Most of the adulterated products were marketed for sexual enhancement, analysis finds
The supplements could harm the health of those who take them, authors said
Nearly 800 dietary supplements sold over the counter from 2007 through 2016 contained unapproved drug ingredients, a new analysis of US Food and Drug Administration data found. More than one unapproved pharmaceutical ingredient was found in 20% of those supplements, the study published Friday in JAMA Network Open showed.
The presence of prescription medicines, often at unknown concentrations, means these supplements are essentially “unapproved drugs” that could be harmful to users’ health, according to the study authors.
“These products have the potential to cause severe adverse health effects owing to accidental misuse, overuse, or interaction with other medications, underlying health conditions, or other drugs within the same dietary supplement,” wrote the authors, led by Madhur Kumar of the California Department of Public Health Food and Drug Branch.
More than 50% of adults use dietary supplements, a $35 billion industry, notes the study.
Kumar and his co-authors reviewed the FDA’s Tainted Products Marketed as Dietary Supplements_CDER database for 2007 through 2016. The database is maintained on the agency’s website as a resource for consumers and to increase transparency and public knowledge. The researchers performed the new analysis independent of the FDA.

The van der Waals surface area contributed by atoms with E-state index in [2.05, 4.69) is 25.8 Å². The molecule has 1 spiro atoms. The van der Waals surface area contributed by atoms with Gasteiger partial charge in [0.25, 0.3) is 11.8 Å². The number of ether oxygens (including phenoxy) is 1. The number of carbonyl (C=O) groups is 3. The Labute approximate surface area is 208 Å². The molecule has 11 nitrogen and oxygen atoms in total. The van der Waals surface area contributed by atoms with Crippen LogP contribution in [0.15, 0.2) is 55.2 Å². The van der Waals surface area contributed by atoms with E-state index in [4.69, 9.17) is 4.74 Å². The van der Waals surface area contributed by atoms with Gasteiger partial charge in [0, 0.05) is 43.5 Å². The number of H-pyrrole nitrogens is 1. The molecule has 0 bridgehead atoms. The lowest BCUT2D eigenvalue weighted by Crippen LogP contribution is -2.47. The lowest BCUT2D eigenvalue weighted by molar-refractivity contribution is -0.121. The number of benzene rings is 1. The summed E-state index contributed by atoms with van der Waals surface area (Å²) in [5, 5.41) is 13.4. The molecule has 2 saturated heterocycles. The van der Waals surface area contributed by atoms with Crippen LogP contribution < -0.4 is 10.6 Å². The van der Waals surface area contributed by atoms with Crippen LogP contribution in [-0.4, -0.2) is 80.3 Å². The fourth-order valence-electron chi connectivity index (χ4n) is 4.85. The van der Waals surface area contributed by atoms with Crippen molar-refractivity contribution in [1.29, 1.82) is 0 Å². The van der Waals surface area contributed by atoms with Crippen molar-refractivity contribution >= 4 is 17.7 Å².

The greatest number of products found to contain hidden ingredients were reported in 2009, when two large recalls together named 99 products. Otherwise, 443 of the total 776 products were reported from 2012 to 2016. In the overwhelming majority of cases (97%), the unapproved pharmaceutical ingredients were not declared on the labels of the supplements.
Most of the adulterated products, about 45%, were marketed for sexual enhancement, weight loss (about 41%) or muscle-building (12%). Drugs found in sexual enhancement products included sildenafil, tadalafil and vardenafil, all active ingredients in prescription medications intended for erectile dysfunction, which, when overused, can cause serious damage to the blood vessels.
The most common pharmaceutical ingredients detected in adulterated weight loss products were sibutramine, which was removed from the US market in 2010 due to cardiovascular risks, and the laxative phenolphthalein. Many of the adulterated muscle building products contained undeclared anabolic steroids, which, when abused, can lead to mental problems in the short term and kidney problems, liver damage and